This is a column about Thanksgiving side
Not that I’m trying to get you worked up
about Thanksgiving earlier than you have
It’s just that my next column will be
about Thanksgiving leftovers, so I’m
trying to think ahead.
Anyway, none of these dishes is
exclusive to Turkey Day — they’re good
on any fall or winter menu.
And if yours is the kind of family that
is hidebound to holiday tradition,
Thanksgiving is not the time you’ll try
When my husband and I go home for the
holiday, we pretty much know what to
Every year, the same people make the
same signature dishes — mashed potatoes,
cornbread stuffing — and for the most
part, that’s really nice.
Three years ago, however, we spent
Thanksgiving stuck in an extended-stay
motel room in Colorado Springs. Not so
But I took advantage of the
circumstances to mix up the menu a
little. For example, since there were
only four of us eating, I ditched the
turkey in favor of duck.
I don’t expect you to do the same, but
here are a few ideas for at least
shaking up your side dishes.
Instead of steaming or boiling your
green beans, try sautéing them very
slowly. Here’s what you do: wash your
beans (one to two pounds) and tip and
tail them as usual.
Use a large, shallow sauté pan that can
accommodate the beans in one jumbled
layer. Add enough extra-virgin olive oil
to coat the pan and place over medium
While the pan is preheating, peel two or
three garlic cloves and slice them in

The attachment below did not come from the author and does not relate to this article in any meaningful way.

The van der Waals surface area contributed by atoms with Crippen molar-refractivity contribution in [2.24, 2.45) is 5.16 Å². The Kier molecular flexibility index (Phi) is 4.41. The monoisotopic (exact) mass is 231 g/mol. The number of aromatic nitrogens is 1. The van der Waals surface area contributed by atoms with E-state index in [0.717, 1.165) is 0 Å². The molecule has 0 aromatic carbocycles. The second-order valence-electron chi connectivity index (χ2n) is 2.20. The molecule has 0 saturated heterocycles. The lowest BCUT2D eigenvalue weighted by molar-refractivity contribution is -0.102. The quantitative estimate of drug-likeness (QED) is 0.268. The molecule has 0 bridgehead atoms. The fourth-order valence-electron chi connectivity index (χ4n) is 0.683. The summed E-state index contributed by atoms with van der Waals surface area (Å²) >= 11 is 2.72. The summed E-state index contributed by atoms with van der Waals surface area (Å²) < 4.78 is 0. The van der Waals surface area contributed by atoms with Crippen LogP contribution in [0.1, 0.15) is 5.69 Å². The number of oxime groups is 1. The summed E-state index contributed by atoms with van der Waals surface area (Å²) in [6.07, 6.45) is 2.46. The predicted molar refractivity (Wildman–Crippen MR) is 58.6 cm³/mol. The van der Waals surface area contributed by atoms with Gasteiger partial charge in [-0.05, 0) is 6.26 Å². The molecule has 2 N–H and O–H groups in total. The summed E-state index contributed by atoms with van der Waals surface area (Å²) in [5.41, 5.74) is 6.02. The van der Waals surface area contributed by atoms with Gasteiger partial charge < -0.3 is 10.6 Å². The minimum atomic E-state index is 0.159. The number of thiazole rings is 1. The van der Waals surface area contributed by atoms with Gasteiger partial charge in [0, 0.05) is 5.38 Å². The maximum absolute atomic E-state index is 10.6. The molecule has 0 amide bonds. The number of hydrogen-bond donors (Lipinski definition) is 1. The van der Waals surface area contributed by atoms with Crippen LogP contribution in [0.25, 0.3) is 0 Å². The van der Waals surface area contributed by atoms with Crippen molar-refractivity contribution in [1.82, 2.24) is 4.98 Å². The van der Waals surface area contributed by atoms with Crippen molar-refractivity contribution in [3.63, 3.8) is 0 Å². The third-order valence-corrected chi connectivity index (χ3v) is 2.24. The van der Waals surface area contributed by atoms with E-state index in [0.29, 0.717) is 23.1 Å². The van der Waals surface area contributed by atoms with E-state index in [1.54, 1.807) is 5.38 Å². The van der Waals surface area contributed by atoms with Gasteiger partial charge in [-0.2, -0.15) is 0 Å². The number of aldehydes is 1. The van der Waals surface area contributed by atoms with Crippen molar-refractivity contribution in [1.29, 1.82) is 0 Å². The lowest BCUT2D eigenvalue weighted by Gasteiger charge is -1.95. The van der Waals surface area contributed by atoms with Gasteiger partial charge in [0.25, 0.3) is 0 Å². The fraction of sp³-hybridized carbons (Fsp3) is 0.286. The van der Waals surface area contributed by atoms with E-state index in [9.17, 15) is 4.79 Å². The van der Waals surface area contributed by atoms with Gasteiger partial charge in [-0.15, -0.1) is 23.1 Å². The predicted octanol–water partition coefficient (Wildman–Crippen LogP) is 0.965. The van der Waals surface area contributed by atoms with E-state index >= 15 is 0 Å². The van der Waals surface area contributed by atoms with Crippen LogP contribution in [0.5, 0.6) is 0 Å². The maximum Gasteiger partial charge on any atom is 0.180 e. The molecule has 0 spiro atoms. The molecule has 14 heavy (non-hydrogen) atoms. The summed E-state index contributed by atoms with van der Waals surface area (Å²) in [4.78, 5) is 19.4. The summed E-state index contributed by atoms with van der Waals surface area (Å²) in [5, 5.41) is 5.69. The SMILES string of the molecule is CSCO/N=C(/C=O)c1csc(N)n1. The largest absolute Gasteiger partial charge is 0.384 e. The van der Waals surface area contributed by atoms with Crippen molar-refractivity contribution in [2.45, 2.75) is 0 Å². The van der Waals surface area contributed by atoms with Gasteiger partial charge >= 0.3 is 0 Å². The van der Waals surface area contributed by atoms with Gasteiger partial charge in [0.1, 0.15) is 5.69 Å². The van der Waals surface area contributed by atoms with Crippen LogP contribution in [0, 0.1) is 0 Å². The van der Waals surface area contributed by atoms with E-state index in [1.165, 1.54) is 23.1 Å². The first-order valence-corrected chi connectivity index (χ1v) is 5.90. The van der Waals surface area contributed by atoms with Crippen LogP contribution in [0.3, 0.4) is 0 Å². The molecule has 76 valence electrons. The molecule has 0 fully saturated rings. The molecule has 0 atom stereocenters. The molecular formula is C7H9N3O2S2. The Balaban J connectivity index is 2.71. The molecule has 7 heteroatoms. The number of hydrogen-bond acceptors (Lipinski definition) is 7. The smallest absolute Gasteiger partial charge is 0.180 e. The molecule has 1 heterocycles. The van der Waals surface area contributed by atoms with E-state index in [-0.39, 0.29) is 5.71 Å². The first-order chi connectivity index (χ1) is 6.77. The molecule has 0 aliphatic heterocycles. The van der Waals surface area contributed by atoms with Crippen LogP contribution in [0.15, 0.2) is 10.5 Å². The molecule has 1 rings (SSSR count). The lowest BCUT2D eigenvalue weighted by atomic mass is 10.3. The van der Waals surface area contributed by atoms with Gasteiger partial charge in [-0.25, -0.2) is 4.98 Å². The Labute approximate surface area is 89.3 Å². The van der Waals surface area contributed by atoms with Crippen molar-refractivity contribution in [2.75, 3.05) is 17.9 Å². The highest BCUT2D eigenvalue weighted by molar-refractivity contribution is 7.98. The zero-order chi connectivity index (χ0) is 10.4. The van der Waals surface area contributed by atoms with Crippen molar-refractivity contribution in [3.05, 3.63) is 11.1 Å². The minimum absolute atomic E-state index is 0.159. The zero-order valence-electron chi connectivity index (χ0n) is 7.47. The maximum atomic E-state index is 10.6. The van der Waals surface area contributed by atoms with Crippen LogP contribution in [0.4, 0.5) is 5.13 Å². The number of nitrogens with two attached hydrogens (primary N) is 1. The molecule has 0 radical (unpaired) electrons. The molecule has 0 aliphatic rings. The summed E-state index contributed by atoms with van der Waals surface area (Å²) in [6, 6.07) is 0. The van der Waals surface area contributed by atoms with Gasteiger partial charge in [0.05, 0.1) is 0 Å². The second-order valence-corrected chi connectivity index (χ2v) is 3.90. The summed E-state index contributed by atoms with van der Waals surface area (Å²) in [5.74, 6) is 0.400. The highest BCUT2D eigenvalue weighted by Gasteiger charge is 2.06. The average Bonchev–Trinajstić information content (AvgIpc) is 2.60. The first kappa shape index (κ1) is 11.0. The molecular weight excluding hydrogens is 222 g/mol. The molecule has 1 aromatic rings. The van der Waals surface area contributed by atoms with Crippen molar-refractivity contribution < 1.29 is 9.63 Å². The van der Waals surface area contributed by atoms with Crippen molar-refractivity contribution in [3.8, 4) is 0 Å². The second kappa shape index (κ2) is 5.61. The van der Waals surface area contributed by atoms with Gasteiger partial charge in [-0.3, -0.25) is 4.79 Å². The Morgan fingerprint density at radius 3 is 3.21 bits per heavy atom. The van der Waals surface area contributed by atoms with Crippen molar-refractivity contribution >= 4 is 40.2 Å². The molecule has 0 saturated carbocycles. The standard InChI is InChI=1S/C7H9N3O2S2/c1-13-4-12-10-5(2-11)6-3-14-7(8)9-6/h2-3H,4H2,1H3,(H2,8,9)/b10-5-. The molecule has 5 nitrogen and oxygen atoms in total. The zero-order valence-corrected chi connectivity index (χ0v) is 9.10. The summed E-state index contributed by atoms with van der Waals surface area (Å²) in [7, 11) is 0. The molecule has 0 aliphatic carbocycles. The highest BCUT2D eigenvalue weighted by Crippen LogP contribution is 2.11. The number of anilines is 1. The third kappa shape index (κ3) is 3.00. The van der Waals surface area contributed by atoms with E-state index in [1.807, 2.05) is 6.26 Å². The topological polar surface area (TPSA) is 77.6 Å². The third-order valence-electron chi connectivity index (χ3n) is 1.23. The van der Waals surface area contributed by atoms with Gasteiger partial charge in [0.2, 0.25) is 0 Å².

half. Add them to the oil.
When the oil is hot but not smoking, add
the beans. Stir to coat with oil. Allow
to cook at a brisk sizzle for a few
minutes, then lower the heat to
medium-low and add a quarter cup of
Cook at a low sizzle for 25 minutes,
stirring and adding more water as
required. The beans and garlic should
blister and turn brown in spots —
delicious. Be sure to evaporate any
excess water before removing the pan
If you’re making a lot of beans, you can
use two pans or cook them in batches;
they can be made a few hours ahead and
reheated in one pan (with a little
water) just before serving.
This is my mother-in-law’s specialty,
though she hasn’t made it for
Thanksgiving (yet). Preheat your oven to
400 degrees. (If you only have one oven,
and you need to use it at low
temperatures for the turkey, make this
Thanksgiving morning and reheat before
Wash and peel enough sweet potatoes to
go around. Cut small sweet potatoes in
half lengthwise and again widthwise to
make chunky quarters. Cut large sweet
potatoes into eighths.
Put the potatoes in a large shallow pan
and toss with olive oil and salt to coat
thoroughly. Roast, stirring frequently,
until the sweet potatoes are spotted
brown on the outside and soft all the
way through, about 45 minutes to an
hour, depending on the size of your
You can also make this with a mixture of
white potatoes and sweet potatoes; roast
the white potatoes for 10 to 15 minutes
on their own before adding the sweet
Savory winter squash dishes make great
Thanksgiving sides. The secret, for me,
is high-quality Parmesan cheese.
Here’s one idea: Cut a large spaghetti
squash in half lengthwise and scoop out
the seeds. Roast cut sides down until
the flesh is soft and the shell begins
to collapse — 400 degrees is a good oven
temperature but you can use another
temperature if it’s more convenient.
Remove the squash from the oven and
allow it to cool. Now scoop out the
flesh and mix it with generous
quantities of salt and heavy cream.
Transfer to a gratin dish and pat flat.
Cover the top with lots of freshly
grated Parmesan cheese. Just before
serving, return the dish to the oven and
heat until the squash is hot and the
cheese is melted and beginning to brown.